Informal Business and International Sports
It’s no secret to anyone that international sports is a big business. This includes what is referred to in Cuba as “good sports,” meaning “amateur” athletics (I put this in quotation marks because it is known that many non-professional athletes are involved in sports as their main activity, even though they’re not paid directly).
Through the online alternative media —not from Cuban TV— that circulates discretely across the country, we learned some of the details of the commercial machinery that operated behind the scenes at the recent Soccer World Cup.
In a magnificent essay, Uruguayan writer Eduardo Galeano spoke of the International Football Association (FIFA) as a large corporation, as did other authors who spoke out on that body.
For many, the showbiz world of soccer is indissolubly bound to brand names. Each international team has an exclusive contract with its supplier, and therefore on the field they exhibit that brand name along with their team’s logo. Cubans are very familiar with this.
It’s interesting to compare the enthusiasm generated by the Soccer World Cup with that sparked by Cuban provincial baseball competitions. I say provincial because our national league is the competition where we see the most displays of baseball paraphernalia, not in international competitions, in which Cuban performance has also declined a great deal.
While in some way baseball fans passion among all sectors of society (with people rooting for their teams and publically wearing the symbols and colors of their teams), soccer —though of interest to many people— becomes visible with colors and attributes only among a rather comfortable sector of the middle class. This is perfectly verifiable on the street.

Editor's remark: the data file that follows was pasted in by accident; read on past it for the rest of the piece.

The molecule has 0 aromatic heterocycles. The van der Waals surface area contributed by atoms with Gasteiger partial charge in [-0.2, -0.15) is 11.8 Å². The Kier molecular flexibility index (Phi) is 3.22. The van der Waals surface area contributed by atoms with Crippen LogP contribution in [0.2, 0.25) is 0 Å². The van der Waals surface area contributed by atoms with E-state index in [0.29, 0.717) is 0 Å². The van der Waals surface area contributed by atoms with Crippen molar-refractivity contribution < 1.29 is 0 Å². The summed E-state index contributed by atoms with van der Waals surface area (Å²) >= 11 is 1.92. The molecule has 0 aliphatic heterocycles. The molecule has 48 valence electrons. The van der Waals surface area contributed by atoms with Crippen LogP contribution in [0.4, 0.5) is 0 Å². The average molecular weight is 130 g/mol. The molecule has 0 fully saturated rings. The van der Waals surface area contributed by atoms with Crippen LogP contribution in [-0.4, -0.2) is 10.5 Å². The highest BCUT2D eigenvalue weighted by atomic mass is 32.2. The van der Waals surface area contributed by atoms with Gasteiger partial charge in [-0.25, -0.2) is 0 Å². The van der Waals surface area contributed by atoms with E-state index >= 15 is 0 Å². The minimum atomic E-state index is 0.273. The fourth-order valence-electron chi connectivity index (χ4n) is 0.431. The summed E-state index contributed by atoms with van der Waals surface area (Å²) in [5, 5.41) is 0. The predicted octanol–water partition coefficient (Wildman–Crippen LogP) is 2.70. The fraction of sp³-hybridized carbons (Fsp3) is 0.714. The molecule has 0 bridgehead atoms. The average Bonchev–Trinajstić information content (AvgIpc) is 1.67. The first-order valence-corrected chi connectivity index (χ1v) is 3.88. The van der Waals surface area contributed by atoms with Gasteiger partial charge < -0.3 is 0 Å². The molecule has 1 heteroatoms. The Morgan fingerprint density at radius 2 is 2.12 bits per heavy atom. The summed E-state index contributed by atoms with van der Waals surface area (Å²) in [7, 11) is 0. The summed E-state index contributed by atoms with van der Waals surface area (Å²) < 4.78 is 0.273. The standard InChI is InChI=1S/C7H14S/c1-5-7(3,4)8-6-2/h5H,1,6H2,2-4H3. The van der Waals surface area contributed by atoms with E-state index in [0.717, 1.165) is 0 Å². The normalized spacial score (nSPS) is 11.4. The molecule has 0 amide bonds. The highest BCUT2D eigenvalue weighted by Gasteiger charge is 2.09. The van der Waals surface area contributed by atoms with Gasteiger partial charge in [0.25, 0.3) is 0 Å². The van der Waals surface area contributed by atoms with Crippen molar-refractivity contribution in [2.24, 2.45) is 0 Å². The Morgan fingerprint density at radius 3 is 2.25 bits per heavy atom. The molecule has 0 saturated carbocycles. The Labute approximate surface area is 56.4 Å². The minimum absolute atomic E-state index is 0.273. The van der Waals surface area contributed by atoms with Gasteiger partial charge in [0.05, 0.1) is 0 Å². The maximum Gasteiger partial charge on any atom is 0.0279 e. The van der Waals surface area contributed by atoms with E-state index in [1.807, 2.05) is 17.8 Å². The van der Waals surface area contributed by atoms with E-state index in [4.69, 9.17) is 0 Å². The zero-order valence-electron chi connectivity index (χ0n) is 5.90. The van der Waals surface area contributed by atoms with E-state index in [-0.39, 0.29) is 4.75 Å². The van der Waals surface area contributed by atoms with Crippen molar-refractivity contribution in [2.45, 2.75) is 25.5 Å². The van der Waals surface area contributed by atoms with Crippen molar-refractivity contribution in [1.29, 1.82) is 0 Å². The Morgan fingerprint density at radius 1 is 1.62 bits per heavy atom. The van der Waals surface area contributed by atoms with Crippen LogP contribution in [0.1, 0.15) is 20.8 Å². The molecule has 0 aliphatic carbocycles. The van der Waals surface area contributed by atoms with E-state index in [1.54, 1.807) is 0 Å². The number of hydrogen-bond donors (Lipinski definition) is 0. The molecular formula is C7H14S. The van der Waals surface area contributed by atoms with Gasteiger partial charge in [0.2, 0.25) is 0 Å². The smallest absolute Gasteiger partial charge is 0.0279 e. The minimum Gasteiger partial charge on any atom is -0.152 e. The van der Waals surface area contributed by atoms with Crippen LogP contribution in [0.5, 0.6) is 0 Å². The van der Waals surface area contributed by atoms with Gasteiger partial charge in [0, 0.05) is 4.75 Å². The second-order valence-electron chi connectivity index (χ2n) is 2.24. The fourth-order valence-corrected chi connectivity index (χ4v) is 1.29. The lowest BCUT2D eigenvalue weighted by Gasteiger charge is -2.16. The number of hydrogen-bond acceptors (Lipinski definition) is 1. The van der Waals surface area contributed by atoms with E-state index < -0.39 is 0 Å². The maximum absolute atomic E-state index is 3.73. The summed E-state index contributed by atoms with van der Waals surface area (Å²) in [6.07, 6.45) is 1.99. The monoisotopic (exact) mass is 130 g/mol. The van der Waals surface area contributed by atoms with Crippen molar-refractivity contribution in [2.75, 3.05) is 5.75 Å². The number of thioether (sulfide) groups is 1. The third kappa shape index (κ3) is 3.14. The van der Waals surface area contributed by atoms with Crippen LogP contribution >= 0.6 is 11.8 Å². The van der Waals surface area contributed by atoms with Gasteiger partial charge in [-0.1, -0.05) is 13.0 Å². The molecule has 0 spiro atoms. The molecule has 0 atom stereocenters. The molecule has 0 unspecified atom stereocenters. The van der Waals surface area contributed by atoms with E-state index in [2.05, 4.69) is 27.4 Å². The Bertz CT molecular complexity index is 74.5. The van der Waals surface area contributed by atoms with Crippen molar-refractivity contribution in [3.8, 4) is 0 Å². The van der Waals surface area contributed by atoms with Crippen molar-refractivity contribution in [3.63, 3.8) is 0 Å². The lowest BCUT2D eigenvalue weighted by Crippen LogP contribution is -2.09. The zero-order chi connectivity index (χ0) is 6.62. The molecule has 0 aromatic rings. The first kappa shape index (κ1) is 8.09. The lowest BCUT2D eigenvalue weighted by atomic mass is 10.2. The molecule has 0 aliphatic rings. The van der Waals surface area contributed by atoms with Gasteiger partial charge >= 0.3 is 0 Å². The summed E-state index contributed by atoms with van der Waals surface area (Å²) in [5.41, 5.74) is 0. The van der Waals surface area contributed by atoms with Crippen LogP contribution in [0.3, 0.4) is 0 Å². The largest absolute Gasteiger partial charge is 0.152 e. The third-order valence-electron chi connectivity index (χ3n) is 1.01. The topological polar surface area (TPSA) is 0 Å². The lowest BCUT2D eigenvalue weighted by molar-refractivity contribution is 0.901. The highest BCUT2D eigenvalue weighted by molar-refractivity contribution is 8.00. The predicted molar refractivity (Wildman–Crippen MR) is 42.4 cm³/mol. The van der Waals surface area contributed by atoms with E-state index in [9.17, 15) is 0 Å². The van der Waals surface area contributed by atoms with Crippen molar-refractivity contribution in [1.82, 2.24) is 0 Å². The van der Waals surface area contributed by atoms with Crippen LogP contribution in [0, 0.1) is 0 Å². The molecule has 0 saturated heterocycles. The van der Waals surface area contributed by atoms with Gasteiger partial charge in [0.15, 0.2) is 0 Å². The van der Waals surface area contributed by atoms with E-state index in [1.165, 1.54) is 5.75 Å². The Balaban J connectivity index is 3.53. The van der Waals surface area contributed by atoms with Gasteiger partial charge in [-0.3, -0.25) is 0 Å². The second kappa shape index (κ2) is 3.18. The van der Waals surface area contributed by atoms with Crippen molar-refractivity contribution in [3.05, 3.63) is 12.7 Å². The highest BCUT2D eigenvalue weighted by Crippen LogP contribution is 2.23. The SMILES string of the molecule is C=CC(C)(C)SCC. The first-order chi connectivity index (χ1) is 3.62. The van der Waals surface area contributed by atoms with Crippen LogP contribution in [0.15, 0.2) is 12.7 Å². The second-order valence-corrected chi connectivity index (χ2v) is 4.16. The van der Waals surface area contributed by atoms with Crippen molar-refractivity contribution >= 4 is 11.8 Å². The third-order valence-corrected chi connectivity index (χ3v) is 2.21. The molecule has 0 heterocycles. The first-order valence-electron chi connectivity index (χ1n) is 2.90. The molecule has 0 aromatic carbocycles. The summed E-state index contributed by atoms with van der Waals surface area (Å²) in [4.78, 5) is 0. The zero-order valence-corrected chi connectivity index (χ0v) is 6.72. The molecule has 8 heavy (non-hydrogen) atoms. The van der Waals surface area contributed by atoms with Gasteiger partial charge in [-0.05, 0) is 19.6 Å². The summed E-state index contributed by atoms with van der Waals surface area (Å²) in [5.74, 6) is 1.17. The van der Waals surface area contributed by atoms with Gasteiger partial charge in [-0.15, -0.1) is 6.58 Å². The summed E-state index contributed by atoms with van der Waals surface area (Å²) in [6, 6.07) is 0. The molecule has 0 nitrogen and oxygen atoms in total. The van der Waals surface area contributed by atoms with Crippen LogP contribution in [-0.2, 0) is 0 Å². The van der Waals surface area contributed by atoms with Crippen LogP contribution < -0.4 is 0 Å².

Nor is it a secret that much of the sports paraphernalia is bought on the informal market, but the elite make their purchases of such clothing and footwear in “official” (State-run) brand name stores, which everyone knows are expensive in Cuba. Only small social sectors have access to these.
On a national television news broadcast during the soccer championships, a Cuban representative of Adidas spoke out in defense of his firm in the face of criticism concerning supposed defects in its Jabulani ball – the official ball of the World Cup. He explained its virtues in detail.
By the way, the Jabulani is still sold in some of the upscale Havana stores, since Adidas is the exclusive supplier of Cuban athletic supplies. Even Fidel Castro is usually seen wearing his Adidas jogging suits, though in one of his more recent appearances he was shone sporting a Puma jacket.
I don’t want to be wet blanket in terms of the emerging interest of Cubans in soccer. Even today, weeks after the World Cuba, sandlot teams can still be seen kicking balls around in all neighborhoods of Havana, though with the recent World Volleyball League championships, part of the enthusiasm veered off in the direction of that sport.
What has caught my attention is the innocence with which soccer fanaticism has been received. It was as if there were two forms of experiencing soccer in Cuba: one by kicking the ball around, even with one’s bare feet; and the other one through getting dressed up for the championships (and in brand name garb).
Let’s hope that what prevails is the more popular and sincere form of participating in sports, versus the more speculative and fetishistic practices.